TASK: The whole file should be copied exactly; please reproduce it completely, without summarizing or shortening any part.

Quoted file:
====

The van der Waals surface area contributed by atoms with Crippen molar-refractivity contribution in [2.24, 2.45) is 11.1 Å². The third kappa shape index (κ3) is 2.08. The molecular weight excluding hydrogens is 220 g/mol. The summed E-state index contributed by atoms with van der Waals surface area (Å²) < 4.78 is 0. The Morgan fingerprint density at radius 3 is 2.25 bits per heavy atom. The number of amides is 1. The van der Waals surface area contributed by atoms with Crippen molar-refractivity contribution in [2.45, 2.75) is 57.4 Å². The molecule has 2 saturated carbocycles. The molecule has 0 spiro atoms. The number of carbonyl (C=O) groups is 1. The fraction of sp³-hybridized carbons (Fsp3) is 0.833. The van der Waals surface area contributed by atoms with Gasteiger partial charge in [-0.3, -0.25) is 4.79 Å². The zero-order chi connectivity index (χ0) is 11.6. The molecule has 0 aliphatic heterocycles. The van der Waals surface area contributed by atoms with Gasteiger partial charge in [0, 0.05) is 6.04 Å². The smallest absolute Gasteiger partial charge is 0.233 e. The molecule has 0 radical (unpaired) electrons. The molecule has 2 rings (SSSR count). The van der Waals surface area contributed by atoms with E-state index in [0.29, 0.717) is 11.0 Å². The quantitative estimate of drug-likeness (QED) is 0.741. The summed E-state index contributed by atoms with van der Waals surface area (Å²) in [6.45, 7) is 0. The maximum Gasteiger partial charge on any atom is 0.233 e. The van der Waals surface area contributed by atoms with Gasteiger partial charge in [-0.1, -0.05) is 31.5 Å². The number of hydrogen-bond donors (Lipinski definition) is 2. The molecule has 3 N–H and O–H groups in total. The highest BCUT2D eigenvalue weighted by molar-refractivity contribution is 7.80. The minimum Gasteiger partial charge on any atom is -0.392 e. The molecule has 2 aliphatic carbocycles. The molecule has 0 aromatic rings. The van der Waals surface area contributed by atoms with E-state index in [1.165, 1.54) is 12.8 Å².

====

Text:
The van der Waals surface area contributed by atoms with Crippen molar-refractivity contribution in [2.24, 2.45) is 11.1 Å². The third kappa shape index (κ3) is 2.08. The molecular weight excluding hydrogens is 220 g/mol. The summed E-state index contributed by atoms with van der Waals surface area (Å²) < 4.78 is 0. The Morgan fingerprint density at radius 3 is 2.25 bits per heavy atom. The number of amides is 1. The van der Waals surface area contributed by atoms with Crippen molar-refractivity contribution in [2.45, 2.75) is 57.4 Å². The molecule has 2 saturated carbocycles. The molecule has 0 spiro atoms. The number of carbonyl (C=O) groups is 1. The fraction of sp³-hybridized carbons (Fsp3) is 0.833. The van der Waals surface area contributed by atoms with Gasteiger partial charge in [-0.3, -0.25) is 4.79 Å². The zero-order chi connectivity index (χ0) is 11.6. The molecule has 0 aliphatic heterocycles. The van der Waals surface area contributed by atoms with Gasteiger partial charge in [0, 0.05) is 6.04 Å². The smallest absolute Gasteiger partial charge is 0.233 e. The molecule has 0 radical (unpaired) electrons. The molecule has 2 rings (SSSR count). The van der Waals surface area contributed by atoms with E-state index in [0.29, 0.717) is 11.0 Å². The quantitative estimate of drug-likeness (QED) is 0.741. The summed E-state index contributed by atoms with van der Waals surface area (Å²) in [6.45, 7) is 0. The maximum Gasteiger partial charge on any atom is 0.233 e. The van der Waals surface area contributed by atoms with Gasteiger partial charge in [-0.1, -0.05) is 31.5 Å². The number of hydrogen-bond donors (Lipinski definition) is 2. The molecule has 3 N–H and O–H groups in total. The highest BCUT2D eigenvalue weighted by molar-refractivity contribution is 7.80. The minimum Gasteiger partial charge on any atom is -0.392 e. The molecule has 2 aliphatic carbocycles. The molecule has 0 aromatic rings. The van der Waals surface area contributed by atoms with E-state index in [1.165, 1.54) is 12.8 Å².